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A baby chicken and an egg

Chicken or the Egg: Job Creation or Infrastructure Improvements?

April 6, 2021

Growing up in Iowa, I naturally was a fan of the 1989 movie, Field of Dreams. The movie tells the story of an Iowa farmer that plows up his cornfield to make a baseball field. There are many quotable lines in the movie including the ghostly voice stating, “If you build it, he will come.”

A very similar question can be asked today of our communities that are vying for economic opportunities: If they come, will you build it? 

Building, rebuilding, and expanding public infrastructure is a critical step for most communities that are looking to grow by attracting and supporting business and residential development. Public infrastructure and utilities are an expensive, often overlooked element in community and economic development strategies. However, without reliable and sufficient infrastructure, capitalizing on economic growth opportunities may be difficult. 

Funding

Communities utilize a variety of tools to fund infrastructure improvements. There are local financing tools and special taxing districts that can fund these improvements using bond proceeds, local tax revenue, and development fees. There are also existing state and federal programs that can fund improvements for qualified projects, such as:

  • The Housing and Urban Development’s Community Development Block Grant Program helps support economic opportunities for low- to moderate-income communities and individuals.
  • The U.S. Department of Commerce-Economic Development Administration programs provide infrastructure funding to support job creation, private investment, and recovery and resilience.

New programs and funding opportunities are often created by state and federal legislation in response to economic disruption, disasters, or changes in political leadership that can provide infrastructure funding support.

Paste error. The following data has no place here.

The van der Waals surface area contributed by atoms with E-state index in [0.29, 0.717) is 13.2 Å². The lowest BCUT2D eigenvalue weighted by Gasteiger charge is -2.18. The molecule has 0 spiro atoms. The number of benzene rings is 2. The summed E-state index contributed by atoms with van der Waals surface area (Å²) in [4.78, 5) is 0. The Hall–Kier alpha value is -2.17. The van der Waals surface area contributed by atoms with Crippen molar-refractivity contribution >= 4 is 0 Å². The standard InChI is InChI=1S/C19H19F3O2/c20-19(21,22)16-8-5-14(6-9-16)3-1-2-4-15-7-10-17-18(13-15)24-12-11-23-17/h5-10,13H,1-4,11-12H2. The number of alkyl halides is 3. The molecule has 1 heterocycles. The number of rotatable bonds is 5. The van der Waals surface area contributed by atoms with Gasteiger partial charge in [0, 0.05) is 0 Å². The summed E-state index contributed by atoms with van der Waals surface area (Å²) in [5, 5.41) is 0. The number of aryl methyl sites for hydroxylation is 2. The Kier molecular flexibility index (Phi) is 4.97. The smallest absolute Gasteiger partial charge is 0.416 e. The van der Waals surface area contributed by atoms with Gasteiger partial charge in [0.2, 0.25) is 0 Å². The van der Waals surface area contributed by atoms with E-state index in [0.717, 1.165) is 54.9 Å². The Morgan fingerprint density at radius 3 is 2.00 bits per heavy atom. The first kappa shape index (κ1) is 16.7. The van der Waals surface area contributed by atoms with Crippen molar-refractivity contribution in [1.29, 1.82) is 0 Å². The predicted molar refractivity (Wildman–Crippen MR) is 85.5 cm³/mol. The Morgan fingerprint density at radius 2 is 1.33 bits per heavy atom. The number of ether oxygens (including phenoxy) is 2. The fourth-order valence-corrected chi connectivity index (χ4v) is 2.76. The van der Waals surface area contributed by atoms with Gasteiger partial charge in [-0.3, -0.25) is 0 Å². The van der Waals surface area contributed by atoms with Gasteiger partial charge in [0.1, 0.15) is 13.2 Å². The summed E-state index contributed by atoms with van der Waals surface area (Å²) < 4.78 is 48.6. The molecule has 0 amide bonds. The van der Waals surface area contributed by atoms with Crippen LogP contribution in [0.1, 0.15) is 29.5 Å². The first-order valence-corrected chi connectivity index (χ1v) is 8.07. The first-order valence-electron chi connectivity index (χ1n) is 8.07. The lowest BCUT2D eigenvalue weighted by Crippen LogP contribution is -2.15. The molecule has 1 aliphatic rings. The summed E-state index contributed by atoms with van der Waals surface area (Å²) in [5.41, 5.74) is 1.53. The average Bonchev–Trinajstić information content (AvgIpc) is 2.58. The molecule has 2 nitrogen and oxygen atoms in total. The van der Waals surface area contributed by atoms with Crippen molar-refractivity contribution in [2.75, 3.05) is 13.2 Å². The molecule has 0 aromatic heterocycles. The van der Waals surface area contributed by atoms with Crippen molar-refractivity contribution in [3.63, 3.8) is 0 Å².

Key steps for moving forward

How do communities begin to tackle this arduous issue of infrastructure financing and development? Here are some best practices that can be replicated:

  • Communities and other development organizations should maintain an up-to-date list of key infrastructure needs so they are prepared to advance when funding opportunities become available.
  • Communities should commission conceptual studies or preliminary engineering reports to outline the project and estimate project costs.
  • Communities should develop funding strategies to achieve the project outcomes by leveraging local, state, and federal resources. Many state and federal programs will only provide financial support if local resources are maximized, and they prohibit supplanting of other funding resources.
  • Communities should closely monitor available state and federal programs and resources for new programs and funding allocations that they can compete for, or engage a trusted advisor to keep an eye on these opportunities.

Investing in infrastructure improvements doesn’t have to be a chicken and an egg scenario arguing over which must come first — the jobs to support the infrastructure investment, or the infrastructure investment to support job creation. These elements can occur concurrently with the right attitude of cooperation and collaboration.

Case in point

A rural Missouri community was competing for a manufacturing facility for a global company. The project would create nearly 100 jobs for the small town and invest more than $100M in plant and equipment. However, the City had to provide a bean field, a can-do attitude, and a commitment to work together to build a strong foundation for economic growth. 

The City didn’t have to face this challenge alone. The professionals at MarksNelson helped the City secure grant funding from federal, state, and local agencies that provided nearly $10 million to build critical public infrastructure elements to support this project including roadway improvements, a rail spur, a water tower and well, and extension of sanitary sewers.  These improvements not only serve this company, but they have also provided opportunities for the community to attract even more business.

The Location Strategies team at MarksNelson can help you develop and implement strategies that will give you opportunities to build the infrastructure so growth will come. Reach out to us today.

About THE AUTHOR

Steve has been working with economic development organizations for more than 30 years. After spending his early years working directly for community organizations, he recognized the opportunity to support multiple communities by identifying the needs and solutions that spread across municipalities. At that point, he... >>> READ MORE

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